Once you hook the prospect with your headline, you’ll need to guide him through your landing page, until he reaches the end, confident and ready to perform the desired action. Follow the steps to achieve this objective:
- Tell a story about yourself or about someone that the prospect can relate to (i.e., the prospect needs to feel like it is his story, too).
- Highlight the problems that someone in such situation is probably facing.
- Introduce your product, and explain how it will solve the problem and improve the life of the prospect.
- List the product features and other relevant details.
- Use testimonials to give more credibility to your statements and to add social proof.
- Employ one or more emotional triggers (e.g., free bonuses, discounts, limited number of units).
- Remove any doubts or objections the prospect might have (e.g., with a Q&A section).
- Reveal the price, and encourage the prospect to take action right now.
- Remove the risk factor by offering a free trial version or a money-back guarantee.
Notice that the blueprint above is designed for landing pages where you are selling something, but the concepts can also be used for other types of landing pages. If you are trying to get email subscribers, for example, you could use a free eBook to encourage people to subscribe, and then apply the same nine steps to guide your prospect until he is ready to subscribe.
3. Don’t Be Afraid to Use A Long Sales Page
Including all the information we mentioned in the previous point will make your landing page quite long, and many people are worried about using the “long sales page” format, fearing they might end up looking like those “online gurus” who sell “get rich quick” schemes. You should not worry about this, for two main reasons.
First of all only marketers and online entrepreneurs recognize the “long sales page” format and get skeptical about it. If you are targeting a mainstream audience, therefore, they’ll hardly notice it.
Second, as long as you avoid the hype and the deception tactics these gurus use you should be fine with a long sales page no matter what. The purpose of your landing page is to provide all the information your prospect needs to make a decision, and as long as you do this transparently, your prospects won’t mind.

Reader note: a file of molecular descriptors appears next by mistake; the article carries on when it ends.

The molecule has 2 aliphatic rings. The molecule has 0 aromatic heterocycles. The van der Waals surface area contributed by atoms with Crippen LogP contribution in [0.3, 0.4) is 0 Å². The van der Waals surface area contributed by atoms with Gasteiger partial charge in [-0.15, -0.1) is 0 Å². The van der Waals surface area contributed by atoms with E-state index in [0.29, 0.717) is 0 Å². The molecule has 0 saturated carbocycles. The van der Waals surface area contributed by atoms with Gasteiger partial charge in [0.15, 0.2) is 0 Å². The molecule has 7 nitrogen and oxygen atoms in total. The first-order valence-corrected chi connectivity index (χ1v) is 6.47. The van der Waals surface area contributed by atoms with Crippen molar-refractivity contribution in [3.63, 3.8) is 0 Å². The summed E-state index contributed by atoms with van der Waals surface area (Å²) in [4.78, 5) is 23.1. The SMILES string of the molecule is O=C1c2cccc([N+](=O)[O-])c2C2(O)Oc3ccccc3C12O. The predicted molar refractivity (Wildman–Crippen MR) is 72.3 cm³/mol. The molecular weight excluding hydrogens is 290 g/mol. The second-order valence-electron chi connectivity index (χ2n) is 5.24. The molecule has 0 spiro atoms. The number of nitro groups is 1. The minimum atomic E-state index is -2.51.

In other words, the long sales page is an effective marketing tool, and you should not avoid using it just because some marketers employ it without scruples. If you did that it would be like avoiding email marketing simply because some people use it to send spam.
4. Make Only One Thing Clickable
Ideally, only one thing should be clickable on your landing page: the link or button the visitor must click to perform the desired action.
Including links to external websites is a big “no” as far as landing pages are concerned, because if one of your prospects clicks there he might not return. And even if he returns his mindset will already be changed, and convincing him to perform the desired action will be harder.
For example, if you are going to use testimonials and list the website of each testimonial, you should use simple text to display the URL, as opposed to making it a link.
5. Create A Call to Action Section
Placing a small “Buy It” link at the bottom of your landing page is not enough. You need to create a special “Call to Action” section if you want to improve your conversion rate. This section should have three main elements.
First, you need a sub-heading to put the prospect in “buy mode.” If you are selling a weight-loss ebook, for example, you could use this: “Get INSTANT ACCESS to Our eBook and Start Burning Fat In The Next 10 Minutes!”
Second, you need a paragraph or two where you’ll summarize the benefits of your product, its features, and the price structure.
Third, you need a large “Buy Now!” button (or a “Subscribe” one, if your landing page was built to get newsletter subscribers). Obviously, the text on the button can be customized (other examples include “Join Today!” and “Add to Cart”). Many marketers have found that an orange button with credit card flags below it tends to improve the conversions, so try this one first.